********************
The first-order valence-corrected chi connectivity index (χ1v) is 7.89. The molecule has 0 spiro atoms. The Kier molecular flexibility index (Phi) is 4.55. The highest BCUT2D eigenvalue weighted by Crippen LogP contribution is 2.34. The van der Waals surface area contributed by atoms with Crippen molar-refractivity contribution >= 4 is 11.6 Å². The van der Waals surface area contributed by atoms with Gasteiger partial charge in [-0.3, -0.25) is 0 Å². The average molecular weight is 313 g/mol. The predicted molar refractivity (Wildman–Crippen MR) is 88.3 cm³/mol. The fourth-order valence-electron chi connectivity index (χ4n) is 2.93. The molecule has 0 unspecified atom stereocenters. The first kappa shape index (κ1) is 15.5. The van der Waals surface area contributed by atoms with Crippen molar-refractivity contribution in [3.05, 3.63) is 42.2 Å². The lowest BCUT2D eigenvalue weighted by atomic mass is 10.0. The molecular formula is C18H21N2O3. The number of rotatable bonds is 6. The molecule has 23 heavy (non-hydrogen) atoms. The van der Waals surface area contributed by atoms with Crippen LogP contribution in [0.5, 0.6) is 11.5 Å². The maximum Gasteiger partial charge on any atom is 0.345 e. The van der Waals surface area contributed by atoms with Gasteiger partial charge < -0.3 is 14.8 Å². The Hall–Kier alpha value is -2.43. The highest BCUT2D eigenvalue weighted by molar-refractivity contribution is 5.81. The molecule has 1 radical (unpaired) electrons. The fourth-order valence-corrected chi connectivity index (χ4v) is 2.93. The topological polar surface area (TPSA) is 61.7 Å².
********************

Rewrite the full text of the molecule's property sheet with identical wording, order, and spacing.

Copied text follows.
The first-order valence-corrected chi connectivity index (χ1v) is 7.89. The molecule has 0 spiro atoms. The Kier molecular flexibility index (Phi) is 4.55. The highest BCUT2D eigenvalue weighted by Crippen LogP contribution is 2.34. The van der Waals surface area contributed by atoms with Crippen molar-refractivity contribution >= 4 is 11.6 Å². The van der Waals surface area contributed by atoms with Gasteiger partial charge in [-0.3, -0.25) is 0 Å². The average molecular weight is 313 g/mol. The predicted molar refractivity (Wildman–Crippen MR) is 88.3 cm³/mol. The fourth-order valence-electron chi connectivity index (χ4n) is 2.93. The molecule has 0 unspecified atom stereocenters. The first kappa shape index (κ1) is 15.5. The van der Waals surface area contributed by atoms with Crippen molar-refractivity contribution in [3.05, 3.63) is 42.2 Å². The lowest BCUT2D eigenvalue weighted by atomic mass is 10.0. The molecular formula is C18H21N2O3. The number of rotatable bonds is 6. The molecule has 23 heavy (non-hydrogen) atoms. The van der Waals surface area contributed by atoms with Crippen LogP contribution in [0.5, 0.6) is 11.5 Å². The maximum Gasteiger partial charge on any atom is 0.345 e. The van der Waals surface area contributed by atoms with Gasteiger partial charge < -0.3 is 14.8 Å². The Hall–Kier alpha value is -2.43. The highest BCUT2D eigenvalue weighted by molar-refractivity contribution is 5.81. The molecule has 1 radical (unpaired) electrons. The fourth-order valence-corrected chi connectivity index (χ4v) is 2.93. The topological polar surface area (TPSA) is 61.7 Å².